If you're at a station that uses this practice, send out your tapes and get outta there. 

And if you're one of the people instituting this insane practice... you'd better be able to look yourself in the mirror when someone gets hurt. Or worse.

Sunday, July 7, 2013

Top ten reasons your confidence is shot

Sometimes I think I should have taken a few psychology courses in college, since many questions these days have to do with the mindset of those working in newsrooms. Back in the day the young reporters were of the take-no-prisoners type, wannabe Woodward and Bernsteins who thought nothing was impossible and shrugged off criticism that wasn't valid.

Ah, but many of you are from the "everybody gets a trophy" generation, and if that's the case, you've recently discovered that you are not the center of the universe. You don't get a paycheck or a better job just for trying.

Look, I'm not Doctor Phil, but I've seen enough and heard enough to know what's causing such a lack of confidence that permeates the industry. When type A guys turn into the geeks on The Big Bang Theory or traffic-stopping women who could cut a man in half with a barroom death stare are reduced to shuddering lumps, there's a reason.

Guess what, much of it isn't your fault. (That should make those of you from the blameless society feel better.) Well, I said much of it. Part of it is your fault if you let outside factors chip away at your confidence.

So if you're feeling worthless lately, check this list and you might find the reason why.

1. Your News Director is a jerk. (Sure, there are more colorful terms I could use, and have used.) No matter what you do, you've done something wrong. Or your work is never good enough. Recognize this as an old ploy to keep your confidence down, make you afraid to send out resume tapes, and make an insecure News Director feel more superior. It might also make you feel you're not good enough to leave, and therefore sign another contract out of desperation.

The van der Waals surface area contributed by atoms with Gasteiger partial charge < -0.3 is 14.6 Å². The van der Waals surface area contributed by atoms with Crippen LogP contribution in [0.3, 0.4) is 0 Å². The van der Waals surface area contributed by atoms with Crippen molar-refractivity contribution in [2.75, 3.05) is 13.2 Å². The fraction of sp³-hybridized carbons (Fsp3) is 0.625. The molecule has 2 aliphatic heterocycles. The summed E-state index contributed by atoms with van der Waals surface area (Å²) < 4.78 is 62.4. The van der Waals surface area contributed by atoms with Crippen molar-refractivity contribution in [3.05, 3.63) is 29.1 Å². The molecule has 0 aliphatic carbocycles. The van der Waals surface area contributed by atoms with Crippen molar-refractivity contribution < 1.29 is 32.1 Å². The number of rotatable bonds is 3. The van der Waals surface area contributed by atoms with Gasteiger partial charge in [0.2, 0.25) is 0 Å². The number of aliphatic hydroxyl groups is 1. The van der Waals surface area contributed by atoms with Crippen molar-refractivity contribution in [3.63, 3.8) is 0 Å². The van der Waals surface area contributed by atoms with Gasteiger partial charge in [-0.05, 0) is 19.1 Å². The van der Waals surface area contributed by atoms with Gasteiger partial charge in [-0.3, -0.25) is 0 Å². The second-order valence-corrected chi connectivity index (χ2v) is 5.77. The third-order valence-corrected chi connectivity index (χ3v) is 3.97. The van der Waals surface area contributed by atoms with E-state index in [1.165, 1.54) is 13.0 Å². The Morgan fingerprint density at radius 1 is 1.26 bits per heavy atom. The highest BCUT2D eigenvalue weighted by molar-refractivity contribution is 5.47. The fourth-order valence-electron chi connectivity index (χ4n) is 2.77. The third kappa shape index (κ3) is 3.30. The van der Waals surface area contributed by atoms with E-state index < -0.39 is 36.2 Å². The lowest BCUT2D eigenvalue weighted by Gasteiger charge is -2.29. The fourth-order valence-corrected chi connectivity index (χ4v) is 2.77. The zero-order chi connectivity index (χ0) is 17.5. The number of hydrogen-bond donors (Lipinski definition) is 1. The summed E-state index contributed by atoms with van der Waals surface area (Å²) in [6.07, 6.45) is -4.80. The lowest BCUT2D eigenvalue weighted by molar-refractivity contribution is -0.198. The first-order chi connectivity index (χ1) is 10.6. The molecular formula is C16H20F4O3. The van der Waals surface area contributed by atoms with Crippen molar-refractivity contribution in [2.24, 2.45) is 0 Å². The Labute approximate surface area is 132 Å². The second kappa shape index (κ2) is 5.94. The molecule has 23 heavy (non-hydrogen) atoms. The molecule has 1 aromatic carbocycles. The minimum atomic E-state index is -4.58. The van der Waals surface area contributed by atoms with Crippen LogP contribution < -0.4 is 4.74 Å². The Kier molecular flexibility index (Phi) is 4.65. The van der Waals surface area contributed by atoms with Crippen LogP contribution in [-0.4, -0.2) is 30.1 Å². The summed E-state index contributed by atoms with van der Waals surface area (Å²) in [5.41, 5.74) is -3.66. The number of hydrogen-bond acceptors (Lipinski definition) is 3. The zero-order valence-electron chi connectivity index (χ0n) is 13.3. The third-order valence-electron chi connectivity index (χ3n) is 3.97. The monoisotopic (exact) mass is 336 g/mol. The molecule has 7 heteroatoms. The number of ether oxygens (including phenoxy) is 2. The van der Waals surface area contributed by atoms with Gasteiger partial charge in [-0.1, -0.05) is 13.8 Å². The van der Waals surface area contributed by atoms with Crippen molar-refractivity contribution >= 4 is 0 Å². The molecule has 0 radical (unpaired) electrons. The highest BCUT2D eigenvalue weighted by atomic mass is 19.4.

2. You dwell on the past. You might have knocked out ten great packages in a row but that stumble during a live shot is making your forget all the good stuff you've done. (And if your ND is the type to harp on said mistakes, that takes your anxiety up a notch.)

3. You have no support system. This is typical of people in their first jobs. No parents to tell them how wonderful they are, close friends are thousands of miles away, and they're alone in a strange town. If you don't make friends with the people in the newsroom or get an objective veteran mentor, like an anchor, you're going to feel lost. Annnnddddd.... cue the insecurity.

4. News flash: Not all the people in the world are nice. Some are minions of the devil. The sooner you realize this, the better off you'll be. Many entry level people are shocked at how nasty co-workers can be. The smaller the market, the bigger the egos.

5. No response from your resume tapes. That doesn't necessarily mean your work isn't good. You may not have connected with the right ND.

6. You're assigned lousy stories, even though your bring great ideas to the table. (That doesn't mean you have to do a lousy job. If you're assigned a dog, figure out a way to impress people with the way you turned it into a great story.)

7. You're the newsroom whipping boy. Lousy assignments, the worst equipment, nasty remarks. Chances are the ND is hoping you'll quit by making you miserable. And if the ND isn't the one who hired you, this is pretty common.

8. You've been passed over more than once for a promotion. Doesn't mean you weren't the best person, you just weren't the person management wanted. If you're passed over twice, move on, because they'll never promote you.

9. You haven't turned a good package in awhile. And whose fault is that? A dysfunctional newsroom and a nasty ND don't prevent you from doing great work.

10.  You fail to consider the source of any criticism that isn't valid. So, the gal at the next desk who has less experience than you told you that your package was awful. Or your ND who has been fired from his last four jobs says you're worthless. When you accept criticism from people who don't have the credibility to dish it out, you're giving others the power over you.

Bottom line, suck it up and attack your job with a vengeance. Don't let others control your confidence. It comes from inside, not outside.